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Yatai, small open-air food stands, are always found at Japanese festivals or outside Shinto shrines during cultural events. These small, mobile food stands used to be a prominent part of Japanese culture, but now mainly exist in Fukuoka or are used for Japanese Festivals and Matsuri events. There's always something good to find at a yatai, ranging from traditional Japanese snacks like Tayokayi and Taiyaki to sweeter desserts like chocolate-dipped bananas, crepes, as well as popular festival foods like roasted corn with soy sauce and Jaga Butter baked potatoes. The food is always freshly made the day of and often comes hot off the grill as you order. When exploring a Japanese festival, stopping at a yatai for a snack is a must.
In addition to Japanese festival and matsuri events, the portable food stalls are also could be found in the streets of Tokyo and Fukuoka. The portable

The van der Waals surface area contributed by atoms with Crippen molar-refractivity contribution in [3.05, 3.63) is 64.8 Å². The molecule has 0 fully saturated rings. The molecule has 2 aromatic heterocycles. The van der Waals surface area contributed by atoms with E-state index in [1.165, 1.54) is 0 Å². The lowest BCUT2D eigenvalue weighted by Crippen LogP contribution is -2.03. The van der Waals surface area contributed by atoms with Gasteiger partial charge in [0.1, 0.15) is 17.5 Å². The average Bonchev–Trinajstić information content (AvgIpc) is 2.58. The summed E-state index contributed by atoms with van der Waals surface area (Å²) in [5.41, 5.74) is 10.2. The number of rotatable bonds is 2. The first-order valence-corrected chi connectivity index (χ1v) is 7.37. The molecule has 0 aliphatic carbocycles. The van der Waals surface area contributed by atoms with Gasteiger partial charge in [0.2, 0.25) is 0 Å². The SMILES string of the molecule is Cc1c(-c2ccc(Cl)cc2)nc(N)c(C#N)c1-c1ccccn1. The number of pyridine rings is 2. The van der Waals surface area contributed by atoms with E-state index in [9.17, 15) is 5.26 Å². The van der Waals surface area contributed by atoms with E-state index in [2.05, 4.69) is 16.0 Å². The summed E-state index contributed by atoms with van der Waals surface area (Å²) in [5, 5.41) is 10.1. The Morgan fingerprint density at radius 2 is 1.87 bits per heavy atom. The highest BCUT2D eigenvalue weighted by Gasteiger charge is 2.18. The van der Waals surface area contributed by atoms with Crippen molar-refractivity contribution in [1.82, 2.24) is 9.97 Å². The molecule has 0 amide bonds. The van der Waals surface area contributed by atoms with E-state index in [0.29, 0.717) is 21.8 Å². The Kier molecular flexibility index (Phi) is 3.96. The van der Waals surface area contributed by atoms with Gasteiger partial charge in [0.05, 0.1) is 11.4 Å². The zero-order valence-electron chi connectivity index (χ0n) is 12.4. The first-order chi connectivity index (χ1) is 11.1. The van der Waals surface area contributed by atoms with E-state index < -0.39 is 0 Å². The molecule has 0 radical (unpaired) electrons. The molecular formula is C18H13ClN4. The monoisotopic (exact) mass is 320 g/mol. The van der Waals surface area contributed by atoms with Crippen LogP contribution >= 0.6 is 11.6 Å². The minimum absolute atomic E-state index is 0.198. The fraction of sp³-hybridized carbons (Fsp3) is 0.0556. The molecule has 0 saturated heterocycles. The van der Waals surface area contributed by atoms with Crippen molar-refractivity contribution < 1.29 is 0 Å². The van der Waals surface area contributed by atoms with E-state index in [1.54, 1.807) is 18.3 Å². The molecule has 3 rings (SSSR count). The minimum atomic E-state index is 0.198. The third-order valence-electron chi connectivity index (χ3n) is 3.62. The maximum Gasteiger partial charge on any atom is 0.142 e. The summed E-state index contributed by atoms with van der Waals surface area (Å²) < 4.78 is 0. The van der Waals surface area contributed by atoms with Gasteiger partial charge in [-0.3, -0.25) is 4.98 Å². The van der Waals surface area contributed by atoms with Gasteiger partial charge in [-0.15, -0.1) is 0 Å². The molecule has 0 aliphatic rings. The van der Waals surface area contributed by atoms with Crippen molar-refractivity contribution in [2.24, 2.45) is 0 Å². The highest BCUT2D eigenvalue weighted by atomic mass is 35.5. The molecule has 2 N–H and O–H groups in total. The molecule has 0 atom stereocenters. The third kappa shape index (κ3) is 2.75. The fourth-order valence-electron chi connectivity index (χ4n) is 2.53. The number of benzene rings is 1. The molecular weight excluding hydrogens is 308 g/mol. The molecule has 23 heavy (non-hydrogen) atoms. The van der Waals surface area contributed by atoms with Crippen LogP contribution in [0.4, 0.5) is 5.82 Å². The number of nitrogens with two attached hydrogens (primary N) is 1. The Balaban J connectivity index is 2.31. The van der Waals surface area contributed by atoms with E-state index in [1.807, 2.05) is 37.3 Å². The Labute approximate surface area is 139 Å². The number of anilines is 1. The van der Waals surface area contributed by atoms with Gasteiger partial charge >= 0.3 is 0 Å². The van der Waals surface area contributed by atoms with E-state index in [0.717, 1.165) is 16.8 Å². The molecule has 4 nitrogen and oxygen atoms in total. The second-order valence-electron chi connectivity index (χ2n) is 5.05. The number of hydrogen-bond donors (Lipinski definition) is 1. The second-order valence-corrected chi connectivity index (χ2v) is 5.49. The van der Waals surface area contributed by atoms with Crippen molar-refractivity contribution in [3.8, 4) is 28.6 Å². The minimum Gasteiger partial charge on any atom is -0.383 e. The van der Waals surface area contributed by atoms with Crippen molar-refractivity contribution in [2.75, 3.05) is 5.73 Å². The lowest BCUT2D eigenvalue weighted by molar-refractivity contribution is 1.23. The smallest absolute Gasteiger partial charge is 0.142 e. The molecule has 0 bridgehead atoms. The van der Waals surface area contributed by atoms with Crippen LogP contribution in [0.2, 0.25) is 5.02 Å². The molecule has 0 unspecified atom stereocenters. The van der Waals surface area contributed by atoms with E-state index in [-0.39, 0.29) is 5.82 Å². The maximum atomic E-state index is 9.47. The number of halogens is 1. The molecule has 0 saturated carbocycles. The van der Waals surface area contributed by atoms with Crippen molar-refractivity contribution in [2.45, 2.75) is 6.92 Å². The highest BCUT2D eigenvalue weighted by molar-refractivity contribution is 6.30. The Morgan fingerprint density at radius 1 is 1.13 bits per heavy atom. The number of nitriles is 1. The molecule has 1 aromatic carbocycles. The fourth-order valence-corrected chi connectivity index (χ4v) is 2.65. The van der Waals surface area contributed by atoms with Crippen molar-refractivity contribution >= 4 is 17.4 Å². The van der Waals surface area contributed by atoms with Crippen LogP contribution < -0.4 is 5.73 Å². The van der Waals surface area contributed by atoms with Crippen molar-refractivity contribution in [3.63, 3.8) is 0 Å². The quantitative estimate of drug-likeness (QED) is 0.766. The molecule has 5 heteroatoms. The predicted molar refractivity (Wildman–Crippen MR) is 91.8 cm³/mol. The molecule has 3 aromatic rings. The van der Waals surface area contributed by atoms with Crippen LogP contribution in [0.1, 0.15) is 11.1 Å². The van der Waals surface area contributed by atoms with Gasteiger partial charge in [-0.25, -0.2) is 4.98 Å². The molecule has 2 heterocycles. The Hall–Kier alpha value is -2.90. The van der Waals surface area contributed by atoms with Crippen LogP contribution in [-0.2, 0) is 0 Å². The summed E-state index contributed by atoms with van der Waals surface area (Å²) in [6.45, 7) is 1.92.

food wagons cook on site and provide benches or chairs for customers to sit on. The operations usually begins once the sun sets and lasts until sunrise before packing up and leaving the spot. While yatai were more prevalent during and after World War 2, the Japanese government passed strict regulations ahead of the 1964 Tokyo Olympics to reduce potential health issues. While the number has declined over the years, local governments in areas that still use yatai vendors (such as Fukuoka) are taking steps to increase the number of licenses available so travelers can enjoy yatai in the future.
Sample the authentic flavors of Japan during your next vacation with a trip to a yatai or Japanese matsuri to enjoy traditional Japanese street foods. Join Japan Deluxe Tour's line of fully-guided Takayama Festival Tours or Takayama Village tours vacation packages available spring or autumn!
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